Having the remaining incumbents fill a vacancy simply by appointing their friends is a travesty, but commonly done with many cities and special districts. Santa Barbara city does not do that, so be glad.

10/18/2005 2:48 PM  
Blogger David Pritchett said...

Here is the full posting at the other blog by Eric Carr, whoever he is. He is making a case, very elaborately, that BULLET VOTING is somehow bad and "manipulative". He seems to want to force people to vote for candidates they do not like, as if only casting one or two votes, when up to three are possible, somehow should be illegal or at least is not fair.

His conclusions in his item no. 2 are especially funny, as if one should not vote only for candidates whom one wants to be elected.

Full Posting by Carr:
Thursday, October 13, 2005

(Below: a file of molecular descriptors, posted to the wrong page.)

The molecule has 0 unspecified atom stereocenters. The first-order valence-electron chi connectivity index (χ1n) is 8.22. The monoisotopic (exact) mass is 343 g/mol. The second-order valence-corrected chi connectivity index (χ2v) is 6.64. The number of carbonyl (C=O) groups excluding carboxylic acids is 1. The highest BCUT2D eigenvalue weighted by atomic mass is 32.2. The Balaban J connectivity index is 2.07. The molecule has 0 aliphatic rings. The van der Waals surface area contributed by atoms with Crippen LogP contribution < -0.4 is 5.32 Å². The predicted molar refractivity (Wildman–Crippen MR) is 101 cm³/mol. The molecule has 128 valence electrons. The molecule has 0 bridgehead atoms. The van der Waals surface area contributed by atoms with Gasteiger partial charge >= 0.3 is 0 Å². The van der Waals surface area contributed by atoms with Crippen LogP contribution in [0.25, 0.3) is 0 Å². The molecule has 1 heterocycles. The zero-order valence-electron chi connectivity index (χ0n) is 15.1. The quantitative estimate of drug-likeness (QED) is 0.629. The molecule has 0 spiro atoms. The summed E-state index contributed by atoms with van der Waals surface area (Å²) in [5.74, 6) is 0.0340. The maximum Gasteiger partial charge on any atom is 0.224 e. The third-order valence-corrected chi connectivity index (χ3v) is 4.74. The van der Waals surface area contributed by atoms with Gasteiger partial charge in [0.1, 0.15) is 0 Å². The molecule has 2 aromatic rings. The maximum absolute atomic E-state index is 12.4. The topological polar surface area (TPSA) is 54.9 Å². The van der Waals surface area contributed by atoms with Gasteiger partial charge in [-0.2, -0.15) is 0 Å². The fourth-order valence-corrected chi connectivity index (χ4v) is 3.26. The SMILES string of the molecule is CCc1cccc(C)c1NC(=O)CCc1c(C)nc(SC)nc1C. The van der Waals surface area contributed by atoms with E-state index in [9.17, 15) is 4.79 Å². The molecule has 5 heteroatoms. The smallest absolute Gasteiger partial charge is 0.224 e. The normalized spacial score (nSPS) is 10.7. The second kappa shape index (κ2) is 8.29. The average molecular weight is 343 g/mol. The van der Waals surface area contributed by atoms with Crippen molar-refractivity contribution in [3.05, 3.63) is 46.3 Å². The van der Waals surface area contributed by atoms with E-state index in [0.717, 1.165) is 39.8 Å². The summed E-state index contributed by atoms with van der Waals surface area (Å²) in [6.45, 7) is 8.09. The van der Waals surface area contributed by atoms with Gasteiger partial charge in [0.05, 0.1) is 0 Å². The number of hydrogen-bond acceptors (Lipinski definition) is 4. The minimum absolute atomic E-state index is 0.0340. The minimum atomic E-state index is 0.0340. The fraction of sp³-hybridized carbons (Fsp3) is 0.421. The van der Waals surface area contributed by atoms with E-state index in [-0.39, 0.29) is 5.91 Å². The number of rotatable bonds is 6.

How to Manipulating the Santa Barbara City Council Elections

This is the first revision of this blog. I have been asked to explain how this system of manipulating the Santa Barbara City Council elections works. Below, in statement four, I am giving a fuller explanation of how manipulation of the voting process is done in SB City Council elections.

1. This system works only if you favor one or two candidates. If it is your intention to use all three of your votes to vote for three candidates whom you feel strongly about, then you can not use this system of manipulating the voting process.

2. To manipulate the City Council voting system to your advantage, you vote for only the one candidate or, the two candidates that you have a strong interest in seeing elected. By not using your second or third votes you are ensuring that a candidate that you have little interest in does not get ahead in votes.